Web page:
“This is the exact same thing we did in the U.S. with the One Ford plan,” he said.  “It’s just going to take a little time.”

Kent says the company projects to achieve profitability in Ford’s European operation by mid-decade. 

Successful Launches
Jim Tetreault, vice president, North America Manufacturing presented an update on manufacturing and new product launches.

“We’ve launched more vehicles, powertrains and probably more importantly more new parts than we’ve ever launched in a single year,” he said.  “And in support of all of those product actions we had to increase our capacity fairly dramatically.”

Tetreault cited new product launches at the following Ford manufacturing plants:
• Chicago Assembly Plant – Significantly updated Ford Taurus and Lincoln MKS as well as the new Police Interceptor vehicle
• Louisville Assembly Plant – 2013 Escape
• Hermosillo Assembly Plant – All-new 2013 Fusion, 2013 Lincoln MKZ
• Michigan Assembly Plant – Focus Battery Electric Vehicle, C-MAX Hybrid, C-MAX Plug-in Hybrid and the Focus ST. 

Tetreault described the Michigan Assembly Plant as “the ultimate in flexibility” and recognized the facility for being named “Assembly Plant of the Year” by Assembly magazine. 

New Lincoln Products
Jim Farley, group vice president, Global Marketing, Sales and Service, discussed Lincoln’s strategy in the U.S. 

“As much as the Ford story in the U.S. has been exciting, the Lincoln journey is just beginning,” he said. 

Farley said the key to Lincoln’s transformation surrounds gaining conquest customers through a new brand strategy that focuses on the product and the dealership experience.

Farley pointed out that while Lincoln leads other luxury competitors – like Lexus and BMW – in the Great Lakes and Central Market regions of the country, the key markets for luxury vehicle brands in the U.S. are New York, Miami and Los Angeles.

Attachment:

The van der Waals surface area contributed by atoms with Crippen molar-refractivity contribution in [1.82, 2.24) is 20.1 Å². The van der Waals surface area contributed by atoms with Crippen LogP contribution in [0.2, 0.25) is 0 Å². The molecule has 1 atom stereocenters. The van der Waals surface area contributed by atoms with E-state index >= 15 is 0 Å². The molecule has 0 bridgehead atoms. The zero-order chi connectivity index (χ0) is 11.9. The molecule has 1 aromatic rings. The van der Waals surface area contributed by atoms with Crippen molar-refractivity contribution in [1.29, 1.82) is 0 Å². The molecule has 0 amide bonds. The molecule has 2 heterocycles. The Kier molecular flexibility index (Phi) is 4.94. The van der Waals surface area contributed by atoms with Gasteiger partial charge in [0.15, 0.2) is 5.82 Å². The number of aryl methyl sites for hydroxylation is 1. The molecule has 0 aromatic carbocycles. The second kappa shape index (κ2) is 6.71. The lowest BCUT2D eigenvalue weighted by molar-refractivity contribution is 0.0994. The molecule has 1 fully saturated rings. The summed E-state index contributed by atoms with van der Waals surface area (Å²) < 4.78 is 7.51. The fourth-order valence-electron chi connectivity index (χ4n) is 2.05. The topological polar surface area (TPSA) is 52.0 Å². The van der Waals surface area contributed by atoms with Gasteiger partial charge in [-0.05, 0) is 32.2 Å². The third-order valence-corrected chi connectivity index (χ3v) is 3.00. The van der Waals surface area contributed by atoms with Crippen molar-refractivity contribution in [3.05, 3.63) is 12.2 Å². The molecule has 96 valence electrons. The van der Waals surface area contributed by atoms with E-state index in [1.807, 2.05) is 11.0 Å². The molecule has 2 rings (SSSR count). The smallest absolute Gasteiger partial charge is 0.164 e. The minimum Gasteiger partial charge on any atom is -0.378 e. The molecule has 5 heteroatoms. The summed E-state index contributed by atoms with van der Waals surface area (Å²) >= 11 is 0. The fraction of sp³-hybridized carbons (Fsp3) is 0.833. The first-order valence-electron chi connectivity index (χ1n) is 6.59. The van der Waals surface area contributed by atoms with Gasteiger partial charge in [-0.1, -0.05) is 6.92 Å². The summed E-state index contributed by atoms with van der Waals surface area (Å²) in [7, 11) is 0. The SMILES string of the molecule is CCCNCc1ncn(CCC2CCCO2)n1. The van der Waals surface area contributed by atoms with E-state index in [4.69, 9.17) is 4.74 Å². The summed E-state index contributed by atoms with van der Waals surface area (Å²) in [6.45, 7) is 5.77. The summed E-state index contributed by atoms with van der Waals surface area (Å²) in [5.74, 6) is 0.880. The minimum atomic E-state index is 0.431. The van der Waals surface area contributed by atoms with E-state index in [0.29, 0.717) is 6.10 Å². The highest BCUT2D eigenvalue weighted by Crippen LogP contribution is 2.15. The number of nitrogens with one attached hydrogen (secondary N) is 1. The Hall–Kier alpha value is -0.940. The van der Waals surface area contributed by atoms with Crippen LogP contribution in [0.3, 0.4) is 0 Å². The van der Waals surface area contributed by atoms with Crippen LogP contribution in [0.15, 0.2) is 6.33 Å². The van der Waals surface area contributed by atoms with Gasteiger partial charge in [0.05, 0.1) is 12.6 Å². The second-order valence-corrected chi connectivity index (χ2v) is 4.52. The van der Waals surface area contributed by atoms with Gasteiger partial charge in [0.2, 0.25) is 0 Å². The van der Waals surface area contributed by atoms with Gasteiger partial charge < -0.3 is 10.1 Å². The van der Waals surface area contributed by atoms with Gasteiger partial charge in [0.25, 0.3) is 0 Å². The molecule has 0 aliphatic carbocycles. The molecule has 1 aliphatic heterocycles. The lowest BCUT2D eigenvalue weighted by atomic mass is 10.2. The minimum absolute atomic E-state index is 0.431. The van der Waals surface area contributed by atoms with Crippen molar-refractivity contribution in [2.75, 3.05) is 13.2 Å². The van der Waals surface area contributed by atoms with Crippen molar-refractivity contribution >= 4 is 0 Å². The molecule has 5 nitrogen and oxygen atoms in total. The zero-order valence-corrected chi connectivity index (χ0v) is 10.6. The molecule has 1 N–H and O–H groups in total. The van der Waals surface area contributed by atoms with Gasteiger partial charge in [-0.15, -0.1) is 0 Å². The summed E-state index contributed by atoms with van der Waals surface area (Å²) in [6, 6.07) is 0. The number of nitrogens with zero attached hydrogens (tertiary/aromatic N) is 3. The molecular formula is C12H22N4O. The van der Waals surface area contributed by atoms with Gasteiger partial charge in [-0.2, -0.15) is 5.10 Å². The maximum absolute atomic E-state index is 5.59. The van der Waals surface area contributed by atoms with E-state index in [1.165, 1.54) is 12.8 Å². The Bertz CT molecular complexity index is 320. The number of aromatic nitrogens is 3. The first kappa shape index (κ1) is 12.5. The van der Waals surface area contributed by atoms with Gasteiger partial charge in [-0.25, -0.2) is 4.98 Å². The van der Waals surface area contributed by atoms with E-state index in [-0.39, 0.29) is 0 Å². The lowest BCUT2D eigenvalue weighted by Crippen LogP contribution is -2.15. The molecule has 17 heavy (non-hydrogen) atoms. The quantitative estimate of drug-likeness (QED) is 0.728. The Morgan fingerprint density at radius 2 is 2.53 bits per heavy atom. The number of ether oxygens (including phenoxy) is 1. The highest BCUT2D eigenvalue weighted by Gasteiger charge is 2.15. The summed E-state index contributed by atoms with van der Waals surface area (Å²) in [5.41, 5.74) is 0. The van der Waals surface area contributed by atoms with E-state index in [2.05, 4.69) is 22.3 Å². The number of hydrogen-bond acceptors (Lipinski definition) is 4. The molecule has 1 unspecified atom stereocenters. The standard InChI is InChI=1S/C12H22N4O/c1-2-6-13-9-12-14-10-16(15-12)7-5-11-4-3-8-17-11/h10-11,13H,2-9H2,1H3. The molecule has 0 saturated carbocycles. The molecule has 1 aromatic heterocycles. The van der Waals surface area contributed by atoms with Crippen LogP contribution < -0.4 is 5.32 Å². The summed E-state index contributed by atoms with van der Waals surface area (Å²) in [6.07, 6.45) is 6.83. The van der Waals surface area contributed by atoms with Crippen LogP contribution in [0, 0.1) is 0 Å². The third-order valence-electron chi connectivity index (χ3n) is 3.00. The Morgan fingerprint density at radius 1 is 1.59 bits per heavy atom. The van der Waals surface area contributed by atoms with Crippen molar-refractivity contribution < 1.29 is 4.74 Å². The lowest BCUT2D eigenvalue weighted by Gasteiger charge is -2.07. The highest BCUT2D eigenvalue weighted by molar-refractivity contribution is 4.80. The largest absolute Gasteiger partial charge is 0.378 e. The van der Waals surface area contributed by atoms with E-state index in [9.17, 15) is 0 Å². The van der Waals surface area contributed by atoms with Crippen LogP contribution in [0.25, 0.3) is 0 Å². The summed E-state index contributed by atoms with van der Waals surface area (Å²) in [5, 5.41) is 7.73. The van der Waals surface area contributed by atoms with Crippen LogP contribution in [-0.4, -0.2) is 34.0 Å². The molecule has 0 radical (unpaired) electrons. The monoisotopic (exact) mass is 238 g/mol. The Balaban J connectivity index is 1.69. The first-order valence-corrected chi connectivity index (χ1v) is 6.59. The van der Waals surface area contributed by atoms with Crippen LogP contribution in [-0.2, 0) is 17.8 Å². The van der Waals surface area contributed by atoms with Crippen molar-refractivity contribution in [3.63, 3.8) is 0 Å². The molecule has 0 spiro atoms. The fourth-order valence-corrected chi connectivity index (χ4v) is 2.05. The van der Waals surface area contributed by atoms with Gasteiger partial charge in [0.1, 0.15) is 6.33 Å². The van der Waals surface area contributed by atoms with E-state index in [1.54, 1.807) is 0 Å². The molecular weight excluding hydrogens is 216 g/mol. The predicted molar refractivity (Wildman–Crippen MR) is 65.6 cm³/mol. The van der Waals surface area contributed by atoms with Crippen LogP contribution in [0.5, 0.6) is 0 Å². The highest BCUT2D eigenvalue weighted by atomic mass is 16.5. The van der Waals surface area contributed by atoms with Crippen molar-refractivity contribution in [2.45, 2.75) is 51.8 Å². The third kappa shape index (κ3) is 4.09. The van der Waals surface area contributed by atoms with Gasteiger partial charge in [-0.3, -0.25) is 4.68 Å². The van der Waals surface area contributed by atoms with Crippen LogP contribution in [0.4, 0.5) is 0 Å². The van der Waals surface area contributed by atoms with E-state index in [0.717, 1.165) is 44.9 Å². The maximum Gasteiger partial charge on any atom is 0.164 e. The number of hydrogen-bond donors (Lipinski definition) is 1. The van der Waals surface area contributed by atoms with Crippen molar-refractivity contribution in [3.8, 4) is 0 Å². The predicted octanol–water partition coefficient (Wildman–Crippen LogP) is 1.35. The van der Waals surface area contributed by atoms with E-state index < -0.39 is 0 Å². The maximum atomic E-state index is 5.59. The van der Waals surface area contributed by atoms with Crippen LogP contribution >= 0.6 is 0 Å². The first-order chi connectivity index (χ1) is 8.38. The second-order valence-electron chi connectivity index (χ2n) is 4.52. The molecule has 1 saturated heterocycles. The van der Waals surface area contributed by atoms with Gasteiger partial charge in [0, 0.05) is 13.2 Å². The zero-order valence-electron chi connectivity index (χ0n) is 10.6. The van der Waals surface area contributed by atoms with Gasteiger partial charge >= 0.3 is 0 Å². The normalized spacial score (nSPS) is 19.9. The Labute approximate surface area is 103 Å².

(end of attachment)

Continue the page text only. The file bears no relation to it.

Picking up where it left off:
“Those three markets alone make up 50 percent of the market.  For us to grow, we have to take some of that share. We have to attract those buyers,” he said.  “We cannot grow with our current customer base.  It’s just math.”

Farley says Lincoln’s strategy to gain conquest customers starts with new products.  He says Lincoln will introduce seven products – four of which are all-new – within the next four years.

“Lincoln will have the most aggressive refresh rate of any luxury competitor between now and 2017.  We intend to refresh all of our cars 167 percent. That’s almost twice of any of our competitors, and we’re doing it in key segments,” he said.  “But the most important thing for the revitalization of our product is the product’s DNA – the way that it is executed.” 

According to Farley, the key attributes that will set Lincoln apart from its competitors are design, world-class quality and the way the vehicles drive.
Another key element of Lincoln’s transformation is the dealership experience. 

“Our vision is not to be a mass retailer like BMW or Lexus,” he said.  “We want to want to be a small, personalized brand like a tailor or a local spa where the people who you are.”

Farley says Lincoln will accomplish that through three key initiatives:  the Lincoln Academy; the Luxury Tour, which brings hospitality training to all dealers; and the Consumer Experience Movement. 

Lincoln also will become the first luxury brand to offer a live personal shopper on 24-hours a day, seven days a week.  And Lincoln will offer customers the opportunity to “date the brand.”

“It’s called ‘Lincoln Date Night,’ and if you qualify, you get to drive a Lincoln for a weekend and we’ll buy dinner.  We’re the first brand ever to do that,” said Farley.  “And we have to surprise people like that because they’re coming out of experiences that are world-class.”

Farley also hinted that Lincoln will launch its largest-ever advertising campaign in December. 

“It’s going to be a big deal,” he said.  “I can’t wait to give you all the details.”

As he ended his presentation, Farley asked people to keep in mind that when it comes to Lincoln, the best is yet to come.  

“The luxury business takes time. It takes consistency. It takes excellence and talent.  We have all of those things,” he said.  “The most important thing is to have a vision of where you’re going.”




10/31/2012 10:50 AM